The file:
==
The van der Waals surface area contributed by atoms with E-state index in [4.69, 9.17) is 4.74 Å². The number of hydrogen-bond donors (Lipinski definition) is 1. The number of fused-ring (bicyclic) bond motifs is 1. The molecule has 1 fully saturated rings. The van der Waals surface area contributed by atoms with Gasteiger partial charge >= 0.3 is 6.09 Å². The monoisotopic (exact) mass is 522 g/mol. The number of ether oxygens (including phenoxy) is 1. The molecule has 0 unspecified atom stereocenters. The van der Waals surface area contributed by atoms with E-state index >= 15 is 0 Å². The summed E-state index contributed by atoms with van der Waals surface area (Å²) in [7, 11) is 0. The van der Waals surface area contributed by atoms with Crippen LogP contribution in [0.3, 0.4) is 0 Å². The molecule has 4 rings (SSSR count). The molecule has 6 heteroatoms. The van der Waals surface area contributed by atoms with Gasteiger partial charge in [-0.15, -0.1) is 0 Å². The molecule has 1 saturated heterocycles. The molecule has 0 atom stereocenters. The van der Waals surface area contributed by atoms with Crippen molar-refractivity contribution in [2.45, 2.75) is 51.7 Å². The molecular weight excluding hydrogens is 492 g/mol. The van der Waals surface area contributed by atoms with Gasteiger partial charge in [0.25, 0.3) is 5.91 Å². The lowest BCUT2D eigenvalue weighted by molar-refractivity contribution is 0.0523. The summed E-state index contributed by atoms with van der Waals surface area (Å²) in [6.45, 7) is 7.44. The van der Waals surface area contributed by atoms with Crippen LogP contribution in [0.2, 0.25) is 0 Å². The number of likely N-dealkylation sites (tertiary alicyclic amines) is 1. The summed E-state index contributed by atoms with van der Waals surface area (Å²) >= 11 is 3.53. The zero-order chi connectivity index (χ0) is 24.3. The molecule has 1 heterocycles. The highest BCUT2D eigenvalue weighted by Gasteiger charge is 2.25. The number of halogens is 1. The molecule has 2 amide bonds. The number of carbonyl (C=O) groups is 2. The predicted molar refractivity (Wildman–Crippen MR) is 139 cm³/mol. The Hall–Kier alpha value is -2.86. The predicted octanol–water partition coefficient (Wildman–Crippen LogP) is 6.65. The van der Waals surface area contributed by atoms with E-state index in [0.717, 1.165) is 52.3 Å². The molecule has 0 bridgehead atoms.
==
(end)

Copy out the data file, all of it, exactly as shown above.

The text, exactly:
The van der Waals surface area contributed by atoms with E-state index in [4.69, 9.17) is 4.74 Å². The number of hydrogen-bond donors (Lipinski definition) is 1. The number of fused-ring (bicyclic) bond motifs is 1. The molecule has 1 fully saturated rings. The van der Waals surface area contributed by atoms with Gasteiger partial charge >= 0.3 is 6.09 Å². The monoisotopic (exact) mass is 522 g/mol. The number of ether oxygens (including phenoxy) is 1. The molecule has 0 unspecified atom stereocenters. The van der Waals surface area contributed by atoms with E-state index >= 15 is 0 Å². The summed E-state index contributed by atoms with van der Waals surface area (Å²) in [7, 11) is 0. The van der Waals surface area contributed by atoms with Crippen LogP contribution in [0.3, 0.4) is 0 Å². The molecule has 4 rings (SSSR count). The molecule has 6 heteroatoms. The van der Waals surface area contributed by atoms with Gasteiger partial charge in [-0.15, -0.1) is 0 Å². The molecule has 1 saturated heterocycles. The molecule has 0 atom stereocenters. The van der Waals surface area contributed by atoms with Crippen molar-refractivity contribution in [2.45, 2.75) is 51.7 Å². The molecular weight excluding hydrogens is 492 g/mol. The van der Waals surface area contributed by atoms with Gasteiger partial charge in [0.25, 0.3) is 5.91 Å². The lowest BCUT2D eigenvalue weighted by molar-refractivity contribution is 0.0523. The summed E-state index contributed by atoms with van der Waals surface area (Å²) in [6.45, 7) is 7.44. The van der Waals surface area contributed by atoms with Crippen LogP contribution in [0.2, 0.25) is 0 Å². The number of likely N-dealkylation sites (tertiary alicyclic amines) is 1. The summed E-state index contributed by atoms with van der Waals surface area (Å²) >= 11 is 3.53. The zero-order chi connectivity index (χ0) is 24.3. The molecule has 1 heterocycles. The highest BCUT2D eigenvalue weighted by Gasteiger charge is 2.25. The number of halogens is 1. The molecule has 2 amide bonds. The number of carbonyl (C=O) groups is 2. The predicted molar refractivity (Wildman–Crippen MR) is 139 cm³/mol. The Hall–Kier alpha value is -2.86. The predicted octanol–water partition coefficient (Wildman–Crippen LogP) is 6.65. The van der Waals surface area contributed by atoms with E-state index in [0.717, 1.165) is 52.3 Å². The molecule has 0 bridgehead atoms.